The language was one thing. Greta’s grandmother had spoken it only sporadically in her early years, when she wanted to swear without the children’s knowing, or when she had a secret to whisper to her husband. As the years wore on and she grew more and more aware of the painful realities of American retirement, the comforts of her mother tongue drew her back to a time she could not remember remembering. By the time the old woman died, at 93, it was all she spoke.
Greta’s mother spoke only a bit. Not enough to pass onto her children. Just a few words splattered here and there, how bless you took a different sound and how sometimes the names of fruits and vegetables were twisted into the shape of the motherland. This is how Greta was raised.
But knowing how to say onion at the market helped her very little. Her time here had been marked by isolation. Kindly strangers’ eyes twinkled at her as they said hello. Greta would repeat it back with a heavy tongue, and they would ask her a question, and she would not respond. They would stare at each other awkwardly for several moments and then walk past each other, often bumping shoulders in the process.
Greta, Greta, lonely Greta. Most evenings were spent half-dressed in front of the TV with a glass of wine in one hand and pizza in the other. On this dismal screen, at least, they spoke English.
It had been a week since she had arrived. It had only taken her three days to grow tired of the tedious life people eked out for themselves here. The small boutiques where they sold ugly dresses only 70-year-old women would dare to wear back home; the butcher’s shop run by a man with round and unhappy-looking cheeks; the dog who would always bark as she rounded the corner to her house atop a rusty bike.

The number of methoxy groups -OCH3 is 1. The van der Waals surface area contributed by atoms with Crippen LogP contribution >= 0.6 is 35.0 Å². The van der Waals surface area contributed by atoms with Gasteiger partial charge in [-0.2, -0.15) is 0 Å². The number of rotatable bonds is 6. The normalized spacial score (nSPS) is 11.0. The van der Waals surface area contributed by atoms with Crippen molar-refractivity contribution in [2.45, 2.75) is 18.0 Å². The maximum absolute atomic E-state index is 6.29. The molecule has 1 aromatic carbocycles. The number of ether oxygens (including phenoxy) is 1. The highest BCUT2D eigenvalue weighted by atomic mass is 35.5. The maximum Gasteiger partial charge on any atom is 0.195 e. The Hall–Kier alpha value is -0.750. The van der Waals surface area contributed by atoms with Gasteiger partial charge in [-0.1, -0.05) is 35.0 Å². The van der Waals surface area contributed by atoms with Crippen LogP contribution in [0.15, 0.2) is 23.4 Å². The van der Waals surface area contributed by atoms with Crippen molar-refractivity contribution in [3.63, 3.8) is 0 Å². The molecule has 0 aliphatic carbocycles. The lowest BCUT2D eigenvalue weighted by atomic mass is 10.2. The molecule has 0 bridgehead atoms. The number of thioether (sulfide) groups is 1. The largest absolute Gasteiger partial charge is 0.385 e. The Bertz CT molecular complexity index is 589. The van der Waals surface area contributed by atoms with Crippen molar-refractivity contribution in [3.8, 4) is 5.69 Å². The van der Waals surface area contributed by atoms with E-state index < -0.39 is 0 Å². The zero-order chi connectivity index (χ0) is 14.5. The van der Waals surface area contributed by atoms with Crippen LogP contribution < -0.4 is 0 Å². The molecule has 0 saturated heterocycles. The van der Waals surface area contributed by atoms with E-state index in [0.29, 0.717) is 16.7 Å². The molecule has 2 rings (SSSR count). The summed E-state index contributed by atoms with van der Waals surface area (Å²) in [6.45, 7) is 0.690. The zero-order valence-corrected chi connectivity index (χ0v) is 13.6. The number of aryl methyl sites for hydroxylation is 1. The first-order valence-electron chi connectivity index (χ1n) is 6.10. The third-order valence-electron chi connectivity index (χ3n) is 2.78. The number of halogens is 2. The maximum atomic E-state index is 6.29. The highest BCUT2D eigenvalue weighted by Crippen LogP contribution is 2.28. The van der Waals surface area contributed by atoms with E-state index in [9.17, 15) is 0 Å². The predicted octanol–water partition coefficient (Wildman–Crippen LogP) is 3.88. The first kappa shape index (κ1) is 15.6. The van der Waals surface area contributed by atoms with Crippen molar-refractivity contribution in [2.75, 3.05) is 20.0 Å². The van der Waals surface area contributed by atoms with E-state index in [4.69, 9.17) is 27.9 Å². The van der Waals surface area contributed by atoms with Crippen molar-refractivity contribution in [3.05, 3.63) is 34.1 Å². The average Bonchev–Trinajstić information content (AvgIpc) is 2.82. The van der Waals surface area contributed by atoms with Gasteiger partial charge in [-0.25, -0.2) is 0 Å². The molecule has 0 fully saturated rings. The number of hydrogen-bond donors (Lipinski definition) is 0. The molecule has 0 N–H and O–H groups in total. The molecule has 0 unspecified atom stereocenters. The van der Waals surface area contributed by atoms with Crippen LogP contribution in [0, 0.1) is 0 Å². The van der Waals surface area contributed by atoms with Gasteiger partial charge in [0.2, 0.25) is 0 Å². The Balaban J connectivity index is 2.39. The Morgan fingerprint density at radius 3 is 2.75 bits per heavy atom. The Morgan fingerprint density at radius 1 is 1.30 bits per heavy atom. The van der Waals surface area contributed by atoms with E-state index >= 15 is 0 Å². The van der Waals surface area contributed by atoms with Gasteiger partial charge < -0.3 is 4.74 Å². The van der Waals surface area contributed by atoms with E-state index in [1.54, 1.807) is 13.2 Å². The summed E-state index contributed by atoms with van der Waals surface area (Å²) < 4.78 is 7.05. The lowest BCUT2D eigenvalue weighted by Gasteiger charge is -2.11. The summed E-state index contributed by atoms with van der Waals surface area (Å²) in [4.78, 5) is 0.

Greta stirred from her musings as she heard the balding clergyman at the front of the church say a familiar name.
More nonsense, and then an awkward gesture towards Greta, sitting at the back. She looked out towards the rest of the congregation with what she hoped was a friendly smile.
Right, this was the true reason she had come to this little town in the middle of nowhere. Andrea Horvath, her great-aunt, had died suddenly in the company of no one in the wooden house Greta now occupied. No husband, no children, no pets. A strange woman but well-liked, who needed someone to arrange her belongings before all signs of her former life were swallowed by time.
Greta had just been fired when she heard the news.